Cardiac disease remains the most common cause of mortality in the industrialized world and innovative tools are needed for the improvement of treatment outcomes without increasing, concurrently, the medical costs. With the above motivations, we have developed and validated a multi-physics model of the whole human heart that can cope with the electrophysiology of the myocardium, its active contraction and passive relaxation, the dynamics of the cardiac valves and the 3D hemodynamics. All these electrical, structural and fluid components are three-way coupled with each other, thus capturing the fully synergistic Physics that allows the heart to function continuously using only 8W of power.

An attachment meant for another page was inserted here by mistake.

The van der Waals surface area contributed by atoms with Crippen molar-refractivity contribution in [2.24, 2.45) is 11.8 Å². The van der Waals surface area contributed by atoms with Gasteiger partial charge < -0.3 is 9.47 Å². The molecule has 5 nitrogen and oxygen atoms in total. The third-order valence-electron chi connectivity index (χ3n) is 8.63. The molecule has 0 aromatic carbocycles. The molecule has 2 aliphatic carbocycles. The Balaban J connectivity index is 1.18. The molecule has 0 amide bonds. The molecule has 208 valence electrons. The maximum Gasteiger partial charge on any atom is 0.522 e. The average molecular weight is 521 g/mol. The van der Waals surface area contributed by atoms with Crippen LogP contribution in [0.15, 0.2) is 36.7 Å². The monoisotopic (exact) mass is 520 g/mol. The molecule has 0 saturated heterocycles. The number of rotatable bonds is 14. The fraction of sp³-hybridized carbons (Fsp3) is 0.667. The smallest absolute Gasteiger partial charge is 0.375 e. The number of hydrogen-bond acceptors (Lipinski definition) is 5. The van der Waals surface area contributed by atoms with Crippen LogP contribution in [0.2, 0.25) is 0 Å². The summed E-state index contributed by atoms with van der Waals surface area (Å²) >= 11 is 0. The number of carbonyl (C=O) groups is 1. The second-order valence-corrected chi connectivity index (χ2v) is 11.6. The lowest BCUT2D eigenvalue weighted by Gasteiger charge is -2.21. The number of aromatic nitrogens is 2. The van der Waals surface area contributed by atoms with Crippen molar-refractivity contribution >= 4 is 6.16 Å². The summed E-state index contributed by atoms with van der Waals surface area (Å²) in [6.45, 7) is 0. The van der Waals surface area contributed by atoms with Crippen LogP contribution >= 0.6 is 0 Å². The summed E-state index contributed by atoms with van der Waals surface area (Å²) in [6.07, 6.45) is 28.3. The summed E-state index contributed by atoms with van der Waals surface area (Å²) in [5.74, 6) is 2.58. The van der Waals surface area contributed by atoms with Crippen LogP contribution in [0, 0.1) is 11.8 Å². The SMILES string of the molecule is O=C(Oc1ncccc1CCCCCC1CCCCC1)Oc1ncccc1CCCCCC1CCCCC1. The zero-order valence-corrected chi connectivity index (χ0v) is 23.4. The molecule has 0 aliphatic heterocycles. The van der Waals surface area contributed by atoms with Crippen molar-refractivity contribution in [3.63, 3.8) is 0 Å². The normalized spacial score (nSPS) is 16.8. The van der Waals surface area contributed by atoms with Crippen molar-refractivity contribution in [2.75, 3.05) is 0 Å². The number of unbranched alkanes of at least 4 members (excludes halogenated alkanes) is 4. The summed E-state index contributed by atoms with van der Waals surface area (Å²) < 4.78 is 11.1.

This computational framework yields realistic results in terms of myocardium activation, hemodynamics and wall shear stresses. Furthermore, it could be a precious tool to improve the predicting capabilities of diagnostics and to refine surgical techniques, as well as to test the performance of prosthetic devices. This work makes a substantial step forward in the systematic use of computational engineering in medical research to run reliable in silico experiments.